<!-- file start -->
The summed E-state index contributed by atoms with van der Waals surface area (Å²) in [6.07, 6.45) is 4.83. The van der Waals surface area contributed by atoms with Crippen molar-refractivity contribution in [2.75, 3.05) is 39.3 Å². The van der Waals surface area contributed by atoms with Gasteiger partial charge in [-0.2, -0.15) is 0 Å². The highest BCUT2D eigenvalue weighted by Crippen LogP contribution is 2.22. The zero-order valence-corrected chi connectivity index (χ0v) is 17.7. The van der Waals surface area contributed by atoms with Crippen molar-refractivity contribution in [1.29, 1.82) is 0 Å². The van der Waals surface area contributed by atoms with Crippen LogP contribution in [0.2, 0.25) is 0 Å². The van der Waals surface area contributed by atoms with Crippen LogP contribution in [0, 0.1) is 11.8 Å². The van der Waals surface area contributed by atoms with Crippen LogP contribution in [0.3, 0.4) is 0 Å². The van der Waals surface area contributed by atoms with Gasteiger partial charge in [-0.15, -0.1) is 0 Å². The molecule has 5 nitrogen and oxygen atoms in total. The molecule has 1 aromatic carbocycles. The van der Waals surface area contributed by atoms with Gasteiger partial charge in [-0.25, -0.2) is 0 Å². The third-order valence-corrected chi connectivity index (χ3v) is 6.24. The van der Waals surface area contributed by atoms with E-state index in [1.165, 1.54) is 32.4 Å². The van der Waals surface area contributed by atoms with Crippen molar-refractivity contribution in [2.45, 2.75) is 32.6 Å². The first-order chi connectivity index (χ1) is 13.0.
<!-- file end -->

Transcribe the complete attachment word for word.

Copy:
The summed E-state index contributed by atoms with van der Waals surface area (Å²) in [6.07, 6.45) is 4.83. The van der Waals surface area contributed by atoms with Crippen molar-refractivity contribution in [2.75, 3.05) is 39.3 Å². The van der Waals surface area contributed by atoms with Gasteiger partial charge in [-0.2, -0.15) is 0 Å². The highest BCUT2D eigenvalue weighted by Crippen LogP contribution is 2.22. The zero-order valence-corrected chi connectivity index (χ0v) is 17.7. The van der Waals surface area contributed by atoms with Crippen molar-refractivity contribution in [1.29, 1.82) is 0 Å². The van der Waals surface area contributed by atoms with Crippen LogP contribution in [0.2, 0.25) is 0 Å². The van der Waals surface area contributed by atoms with Crippen LogP contribution in [0, 0.1) is 11.8 Å². The van der Waals surface area contributed by atoms with Crippen LogP contribution in [0.3, 0.4) is 0 Å². The van der Waals surface area contributed by atoms with Gasteiger partial charge in [-0.15, -0.1) is 0 Å². The molecule has 5 nitrogen and oxygen atoms in total. The molecule has 1 aromatic carbocycles. The van der Waals surface area contributed by atoms with Gasteiger partial charge in [-0.25, -0.2) is 0 Å². The third-order valence-corrected chi connectivity index (χ3v) is 6.24. The van der Waals surface area contributed by atoms with E-state index in [1.165, 1.54) is 32.4 Å². The van der Waals surface area contributed by atoms with Crippen molar-refractivity contribution in [2.45, 2.75) is 32.6 Å². The first-order chi connectivity index (χ1) is 13.0.